### Game 1 (Option 1)

**Step 1**

Per the given scenario and the first rule, we can write out the five elements to be placed - I, N, S, T, and W - notate which of those are general interest (g) or local (l), and lay out the five positions to be placed, with three spots in one segment and two in the next.

**Step 2**

We can utilize the second rule to understand the significance of the rules that follow - within each of the segments, a longer report must always come before a shorter one.

**Step 3**

Per the third rule, we can notate that each segment must have at least one L. We can also notate this by stating that all three L’s can’t go together in the first segment, as we have here.

**Step 4**

Per the fourth, fifth, and sixth rules, we know that N must always go first in any segment, S must always go last in any segment, and I must go before W in any segment. We can link and notate all of these ordering rules together.

**Step 5**

We can also notate that T is not mentioned directly in any of the rules.

### Game 1 (Option 2)

**Step 1**

Per the given scenario and the first rule, we can write out the five elements to be placed - I, N, S, T, and W - notate which of those are general interest (g) or local (l), and lay out the five positions to be placed, with three spots in one segment and two in the next.

**Step 2**

We can utilize the second rule to understand the significance of the rules that follow - within each of the segments, a longer report must always come before a shorter one.

**Step 3**

Per the fourth rule, we can split our diagram into two frames: one with N at the beginning of the first segment, and another with N at the beginning of the second.

**Step 4**

Per the fifth rule, we can further split our two frames again, with each split representing the fact that S can either go at the end of the first segment or the end of the second.

**Step 5**

Per the sixth rule, we can notate that I must go before W.

**Step 6**

Per the third rule, we can infer that in frame 2A, the second report in the second section must one of the two remaining local reports T or W.

**Step 7**

We can notate that T is not mentioned directly in any of the rules.

### Game 2 (Option 1)

**Step 1**

Per the given scenario, we can write out the five elements to be placed - Q, R, S, T, and V.

**Step 2**

Per the first and second rules, we can create three frames, representing our three options for placing R either first or second and T either first or last: R in 1 and T in 5, R in 2 and T in 1, and R in 2 and T in 5.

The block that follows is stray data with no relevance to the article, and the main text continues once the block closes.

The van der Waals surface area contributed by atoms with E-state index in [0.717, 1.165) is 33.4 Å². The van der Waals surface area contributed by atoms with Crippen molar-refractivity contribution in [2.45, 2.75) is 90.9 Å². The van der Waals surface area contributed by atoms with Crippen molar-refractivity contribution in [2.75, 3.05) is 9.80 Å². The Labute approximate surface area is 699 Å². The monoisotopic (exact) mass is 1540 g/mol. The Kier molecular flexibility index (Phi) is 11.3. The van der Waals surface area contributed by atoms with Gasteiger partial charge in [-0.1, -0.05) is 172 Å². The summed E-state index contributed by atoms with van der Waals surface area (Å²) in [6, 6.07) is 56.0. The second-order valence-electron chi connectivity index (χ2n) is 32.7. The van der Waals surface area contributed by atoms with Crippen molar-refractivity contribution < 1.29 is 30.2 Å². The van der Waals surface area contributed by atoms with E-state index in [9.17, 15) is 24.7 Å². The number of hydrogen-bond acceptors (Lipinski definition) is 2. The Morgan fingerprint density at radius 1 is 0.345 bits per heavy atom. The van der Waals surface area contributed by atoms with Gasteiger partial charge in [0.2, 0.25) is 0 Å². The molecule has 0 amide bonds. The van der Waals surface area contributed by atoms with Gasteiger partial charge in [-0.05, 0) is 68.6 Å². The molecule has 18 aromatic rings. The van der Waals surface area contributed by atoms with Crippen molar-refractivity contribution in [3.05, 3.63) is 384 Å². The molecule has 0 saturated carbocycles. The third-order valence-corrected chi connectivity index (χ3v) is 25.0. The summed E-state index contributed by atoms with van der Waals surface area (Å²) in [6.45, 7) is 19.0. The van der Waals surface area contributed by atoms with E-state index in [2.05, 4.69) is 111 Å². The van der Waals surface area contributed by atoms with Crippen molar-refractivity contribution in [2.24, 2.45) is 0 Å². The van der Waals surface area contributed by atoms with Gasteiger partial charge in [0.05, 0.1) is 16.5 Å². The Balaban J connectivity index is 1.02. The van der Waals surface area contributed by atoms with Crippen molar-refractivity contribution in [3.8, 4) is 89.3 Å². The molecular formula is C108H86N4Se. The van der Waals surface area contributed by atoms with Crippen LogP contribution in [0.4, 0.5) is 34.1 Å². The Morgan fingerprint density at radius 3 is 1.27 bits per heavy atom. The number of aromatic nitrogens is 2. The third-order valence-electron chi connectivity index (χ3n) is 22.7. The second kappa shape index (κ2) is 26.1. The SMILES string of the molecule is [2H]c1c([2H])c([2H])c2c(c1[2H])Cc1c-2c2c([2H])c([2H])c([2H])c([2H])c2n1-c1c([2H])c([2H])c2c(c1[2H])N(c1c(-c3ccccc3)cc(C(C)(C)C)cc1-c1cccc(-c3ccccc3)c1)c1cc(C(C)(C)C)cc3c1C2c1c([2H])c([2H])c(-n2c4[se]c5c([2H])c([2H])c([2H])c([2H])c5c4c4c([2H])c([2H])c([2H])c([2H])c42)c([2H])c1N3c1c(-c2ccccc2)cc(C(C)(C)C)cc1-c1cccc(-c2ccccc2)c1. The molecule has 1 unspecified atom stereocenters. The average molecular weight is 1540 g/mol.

**Step 3**

Per the third rule, we can notate that either Q or V must be placed into the third position.

**Step 4**

Per the fourth rule, we can notate that Q and S cannot be placed consecutively.

**Step 5**

In frame 1, per the third and fourth rules, we can infer that V must go in the third position (otherwise Q and S would be consecutive), and that leaves Q and S, in either order, for open positions 2 and 4.

**Step 6**

In frame 2, per the third and fourth rules, we can infer that Q must go in the third position (otherwise Q and S would be consecutive) with V in the fourth position and S in the fifth.

### Game 2 (Option 2)

**Step 1**

Per the given scenario, we can write out the five elements to be placed - Q, R, S, T, and V.

**Step 2**

Per the first and second rules, we can create three frames, representing our three options for placing R either first or second and T either first or last: R in 1 and T in 5, R in 2 and T in 1, and R in 2 and T in 5.

**Step 3**

Per the third rule, we can split these frames up further, based on whether Q or V occupies the third position.

**Step 4**

Per the fourth rule, we can know that frame 1A can’t work and cross that out, and in frame 1B Q and S must occupy the remaining two positions, 2 and 4, in either order.

**Step 5**

Per the fourth rule, in frame 2A, V must go in 4 and S in 5, and frame 2B can’t work.

**Step 6**

Per the fourth rule, in frame 3A, S must occupy the first position and V the fourth. In frame 3B, S and Q must occupy the remaining two positions, 1 and 4, in either order.

**Step 7**

We are left with four working total, and, optionally, we can rewrite them out to make things neater for our work moving forward.

### Game 3

**Step 1**

Per the given scenario, we can write out the five elements to be placed - V, W, X, Y, and Z, and we can lay out the possible assignments - I, N, and S.

**Step 2**

Per the first rule, we can notate that W and Y must be assigned together.

**Step 3**

Per the second rule, we can notate that X must be assigned to N or S. Alternatively, as we have done here, we can notate, that X cannot be assigned to I.

**Step 4**

Per the third rule, we can notate that there are more elements assigned to I than N. We can also notate the inference that at least one element must thus be assigned to I.

**Step 5**

Per the fourth rule, we can notate conditionally that if V is from I, then Z must be from S, as well as the contrapositive.

### Game 4

**Step 1**

Per the given scenario, we can write out the four elements to be placed - J, K, L, and M, and we can also lay out positions - 4 in order - for each of the four workpieces. Per the given scenario, we can assign the first shift of each of the workpieces to each of the four employees.

**Step 2**

Per the first rule, we can notate that M cannot immediately follow J. We can also make and notate an inference that that when J is first, L or K must be second.

**Step 3**

Per the second rule, we can notate that J cannot immediately follow K. We can also make and notate an inference that when K is first, L or M must be second.

**Step 4**

Per the third rule, we can notate that J cannot immediately follow L. We can also make and notate the inference that when L is first, K or M must be second.

**Step 5**

Since J now can’t be second anywhere else, we can infer that J must be second when M is first.